'Suicide' inquiry will start in days, says ombudsman

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The Independent Online

The inquiry into Harold Shipman's apparent suicide, an embarrassing blow to continuing efforts by the Prison Service to cut the death toll behind bars, will begin within days. It will be conducted by Stephen Shaw, the Prisons and Probation Ombudsman, who promised yesterday to make his conclusions public.

He echoed the feeling within the Prison Service that little could have been done to prevent Shipman, 57, an accomplished liar who had fooled medical colleagues for decades, from taking his life. Wakefield Prison's most notorious inmate had developed a reputation for arrogance and aloofness, and had lost some privileges as a result, but there was no inkling that he could be suicidal.

As with most Category A prisoners, his single cell was checked hourly by officers, who confirmed that he was alive and well at 5am. Sixty minutes later, he was found hanging from bedsheets tied around the bars.

Mr Shaw said yesterday: "You have 70,000 people in prison. You do not have a situation, nor would you seek a situation, where they are all under 24-hour surveillance. That isn't possible, it isn't desirable, it isn't humane. What I will need to investigate is whether there were any warning signs at Wakefield in the case of Shipman."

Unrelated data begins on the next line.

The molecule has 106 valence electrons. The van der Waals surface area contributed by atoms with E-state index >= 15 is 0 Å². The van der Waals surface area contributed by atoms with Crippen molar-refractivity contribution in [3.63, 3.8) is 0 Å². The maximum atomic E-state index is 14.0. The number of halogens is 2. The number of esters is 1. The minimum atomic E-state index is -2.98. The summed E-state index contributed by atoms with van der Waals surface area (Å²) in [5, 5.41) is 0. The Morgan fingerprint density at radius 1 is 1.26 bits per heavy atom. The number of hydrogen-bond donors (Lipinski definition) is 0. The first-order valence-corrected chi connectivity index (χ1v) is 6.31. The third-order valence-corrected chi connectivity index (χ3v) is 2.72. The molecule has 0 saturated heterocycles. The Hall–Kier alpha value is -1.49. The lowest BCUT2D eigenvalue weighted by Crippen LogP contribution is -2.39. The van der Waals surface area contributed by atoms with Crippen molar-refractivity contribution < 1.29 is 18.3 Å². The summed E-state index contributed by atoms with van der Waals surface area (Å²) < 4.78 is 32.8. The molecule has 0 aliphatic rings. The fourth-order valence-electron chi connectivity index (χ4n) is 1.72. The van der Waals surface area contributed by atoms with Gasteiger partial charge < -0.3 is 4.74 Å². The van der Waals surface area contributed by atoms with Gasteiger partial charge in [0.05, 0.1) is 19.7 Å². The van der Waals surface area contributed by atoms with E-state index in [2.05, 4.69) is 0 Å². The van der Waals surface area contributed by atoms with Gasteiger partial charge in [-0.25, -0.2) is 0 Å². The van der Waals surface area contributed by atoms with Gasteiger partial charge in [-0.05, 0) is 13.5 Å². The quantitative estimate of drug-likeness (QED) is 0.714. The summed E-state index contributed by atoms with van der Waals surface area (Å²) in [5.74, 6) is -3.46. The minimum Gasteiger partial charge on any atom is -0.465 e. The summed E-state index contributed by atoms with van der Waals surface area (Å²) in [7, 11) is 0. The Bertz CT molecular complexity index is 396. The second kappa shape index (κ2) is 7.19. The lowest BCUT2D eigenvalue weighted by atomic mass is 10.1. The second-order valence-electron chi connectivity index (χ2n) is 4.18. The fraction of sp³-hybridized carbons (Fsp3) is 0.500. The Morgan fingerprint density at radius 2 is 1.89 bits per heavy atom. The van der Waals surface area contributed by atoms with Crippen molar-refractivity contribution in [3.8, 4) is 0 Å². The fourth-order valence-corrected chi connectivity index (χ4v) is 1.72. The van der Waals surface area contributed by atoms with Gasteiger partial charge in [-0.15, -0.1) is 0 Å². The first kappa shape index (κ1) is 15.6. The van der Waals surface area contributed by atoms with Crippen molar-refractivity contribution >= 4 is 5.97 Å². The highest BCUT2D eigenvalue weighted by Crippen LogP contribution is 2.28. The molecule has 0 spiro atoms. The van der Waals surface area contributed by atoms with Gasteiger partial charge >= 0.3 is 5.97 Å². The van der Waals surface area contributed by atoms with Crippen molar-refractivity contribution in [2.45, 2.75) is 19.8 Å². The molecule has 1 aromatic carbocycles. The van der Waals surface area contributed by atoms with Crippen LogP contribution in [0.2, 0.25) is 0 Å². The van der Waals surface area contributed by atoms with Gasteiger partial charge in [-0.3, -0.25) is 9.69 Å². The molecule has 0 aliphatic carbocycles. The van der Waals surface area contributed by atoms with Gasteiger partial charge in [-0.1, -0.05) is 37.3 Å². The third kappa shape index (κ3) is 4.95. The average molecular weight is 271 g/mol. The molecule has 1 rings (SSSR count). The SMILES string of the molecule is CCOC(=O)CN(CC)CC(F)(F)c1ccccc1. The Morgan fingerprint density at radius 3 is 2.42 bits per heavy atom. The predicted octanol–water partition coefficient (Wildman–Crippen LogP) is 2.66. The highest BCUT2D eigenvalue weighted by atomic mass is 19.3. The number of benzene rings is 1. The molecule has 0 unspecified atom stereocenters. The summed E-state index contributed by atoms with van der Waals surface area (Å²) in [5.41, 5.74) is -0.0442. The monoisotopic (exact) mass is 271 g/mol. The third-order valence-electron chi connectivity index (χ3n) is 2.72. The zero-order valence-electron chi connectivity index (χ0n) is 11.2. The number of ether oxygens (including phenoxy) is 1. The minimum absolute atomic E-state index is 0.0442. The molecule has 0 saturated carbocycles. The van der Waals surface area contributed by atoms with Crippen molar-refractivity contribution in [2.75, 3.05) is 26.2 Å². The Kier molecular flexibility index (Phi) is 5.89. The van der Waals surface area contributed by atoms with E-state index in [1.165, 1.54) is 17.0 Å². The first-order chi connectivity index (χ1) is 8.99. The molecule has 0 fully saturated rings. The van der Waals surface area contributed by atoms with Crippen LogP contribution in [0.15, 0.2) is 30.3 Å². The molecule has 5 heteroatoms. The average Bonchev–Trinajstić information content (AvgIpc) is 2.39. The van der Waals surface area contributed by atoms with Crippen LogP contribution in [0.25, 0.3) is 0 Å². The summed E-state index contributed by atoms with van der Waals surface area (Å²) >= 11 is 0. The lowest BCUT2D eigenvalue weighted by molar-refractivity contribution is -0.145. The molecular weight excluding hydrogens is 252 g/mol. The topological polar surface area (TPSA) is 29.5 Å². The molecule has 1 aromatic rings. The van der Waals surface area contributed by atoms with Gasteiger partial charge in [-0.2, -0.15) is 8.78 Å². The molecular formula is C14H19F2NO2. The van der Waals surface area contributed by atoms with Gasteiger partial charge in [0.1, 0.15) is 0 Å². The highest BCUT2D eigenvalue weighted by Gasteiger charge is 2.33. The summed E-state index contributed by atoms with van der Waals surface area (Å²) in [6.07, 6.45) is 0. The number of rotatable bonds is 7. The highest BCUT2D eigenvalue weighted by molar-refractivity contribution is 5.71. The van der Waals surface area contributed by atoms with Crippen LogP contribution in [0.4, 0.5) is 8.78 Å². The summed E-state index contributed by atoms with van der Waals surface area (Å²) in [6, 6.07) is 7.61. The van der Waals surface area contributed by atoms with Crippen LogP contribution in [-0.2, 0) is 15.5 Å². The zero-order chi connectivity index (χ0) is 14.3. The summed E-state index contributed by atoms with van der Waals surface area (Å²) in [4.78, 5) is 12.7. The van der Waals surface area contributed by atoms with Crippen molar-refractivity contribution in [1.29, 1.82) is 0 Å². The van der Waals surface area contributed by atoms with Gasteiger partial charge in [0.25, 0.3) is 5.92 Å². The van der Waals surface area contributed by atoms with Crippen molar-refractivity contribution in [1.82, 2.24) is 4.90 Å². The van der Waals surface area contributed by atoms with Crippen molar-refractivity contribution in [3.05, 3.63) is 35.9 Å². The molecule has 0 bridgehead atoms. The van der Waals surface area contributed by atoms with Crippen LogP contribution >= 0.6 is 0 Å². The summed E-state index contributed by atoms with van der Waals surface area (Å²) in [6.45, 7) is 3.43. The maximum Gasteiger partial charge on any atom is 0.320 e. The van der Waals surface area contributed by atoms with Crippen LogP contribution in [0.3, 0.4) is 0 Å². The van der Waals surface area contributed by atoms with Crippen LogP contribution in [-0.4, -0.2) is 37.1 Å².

His remit will include making recommendations on the balance between watching potentially vulnerable prisoners and affording them some privacy. With a prisoner committing suicide every four days in England and Wales, Mr Shaw faces a momentous challenge. Ninety-four inmates, including 14 women, committed suicide last year, one below the all-time high of 2002.

Prison reformers blame the death rate on overcrowding and understaffing among the 74,000 inmates and said a fall in the suicide rate will only follow a change in penal policy.

A variety of initiatives for combating the upward trend have been launched by the Prison Service. They include a "listening service" run by prisoners for potentially suicidal cellmates in conjunction with the Samaritans, the appointment and training of suicide prevention co-ordinators in prisons and the development of "safer" cells without sharp corners or ligature points.

In acute cases, inmates can be placed under permanent surveillance. But Shipman did not fit into that category. He was on a standard security watch and even appeared to be preparing a fresh appealagainst his conviction.